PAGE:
In 2001 the World Health Organization (WHO) announced that exclusive breastfeeding for six months is best for babies. But now a team of researchers from the UK say this advice might not be correct. As reported in the British Medical Journalon January 14, 2011, doctors from several leading child health institutes now say that not introducing babies to solids before 6 months of age could very well do more harm than good.
What's the problem? Experts point to research that holding off on solid foods until after the half-year mark may lead to a higher incidence of celiac disease and food allergies—some studies show that introducing gluten-containing foods before 3 months ups risk for celiac disease, but delaying solids until after 6 months can also boost risk.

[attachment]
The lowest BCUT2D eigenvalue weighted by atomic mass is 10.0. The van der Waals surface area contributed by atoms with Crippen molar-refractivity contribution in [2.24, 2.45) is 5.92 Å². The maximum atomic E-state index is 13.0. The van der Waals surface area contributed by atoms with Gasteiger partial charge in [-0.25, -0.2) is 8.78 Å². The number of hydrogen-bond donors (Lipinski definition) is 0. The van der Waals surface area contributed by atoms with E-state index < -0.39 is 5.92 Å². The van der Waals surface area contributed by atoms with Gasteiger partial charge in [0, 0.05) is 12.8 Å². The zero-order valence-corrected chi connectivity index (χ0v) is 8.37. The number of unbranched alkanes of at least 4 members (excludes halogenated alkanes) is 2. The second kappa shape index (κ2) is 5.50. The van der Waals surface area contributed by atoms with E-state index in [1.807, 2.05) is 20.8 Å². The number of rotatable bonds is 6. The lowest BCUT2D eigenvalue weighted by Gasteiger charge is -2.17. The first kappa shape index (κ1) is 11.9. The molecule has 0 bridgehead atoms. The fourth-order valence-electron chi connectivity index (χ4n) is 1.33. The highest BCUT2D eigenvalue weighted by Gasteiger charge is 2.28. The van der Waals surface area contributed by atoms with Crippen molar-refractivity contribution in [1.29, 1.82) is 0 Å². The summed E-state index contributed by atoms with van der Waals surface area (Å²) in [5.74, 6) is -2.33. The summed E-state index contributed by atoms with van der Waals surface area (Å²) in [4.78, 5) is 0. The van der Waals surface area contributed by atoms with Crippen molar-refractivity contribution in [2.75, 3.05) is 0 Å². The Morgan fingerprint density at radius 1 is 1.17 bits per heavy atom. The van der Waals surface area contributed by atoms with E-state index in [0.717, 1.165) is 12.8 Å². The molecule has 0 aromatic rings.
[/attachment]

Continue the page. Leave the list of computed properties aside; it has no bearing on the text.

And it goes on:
Another concern shared in the report is that prolonged exclusive breastfeeding may reduce the window for introducing new tastes, particularly bitter taste which may be important in the later acceptance of green leafy vegetables. This could encourage unhealthy eating in later life and lead to obesity.
Breastfeeding has so many proven benefits for babies, so why the beef? Experts say they simply want to point out that while the World Health Organization's guidance makes sense in developing nations (where access to clean water and safe weaning foods is a problem, and there is a high risk of infections, illness, and death), in the UK and other developed countries, including the US and Canada, other issues may need to be taken into consideration when coming up with breastfeeding guidelines.
But experts also say all their concerns may be vain. Despite current WHO recommendations, researchers estimate that fewer than 1 percent of babies in the UK continue are exclusively breastfed until 6 months.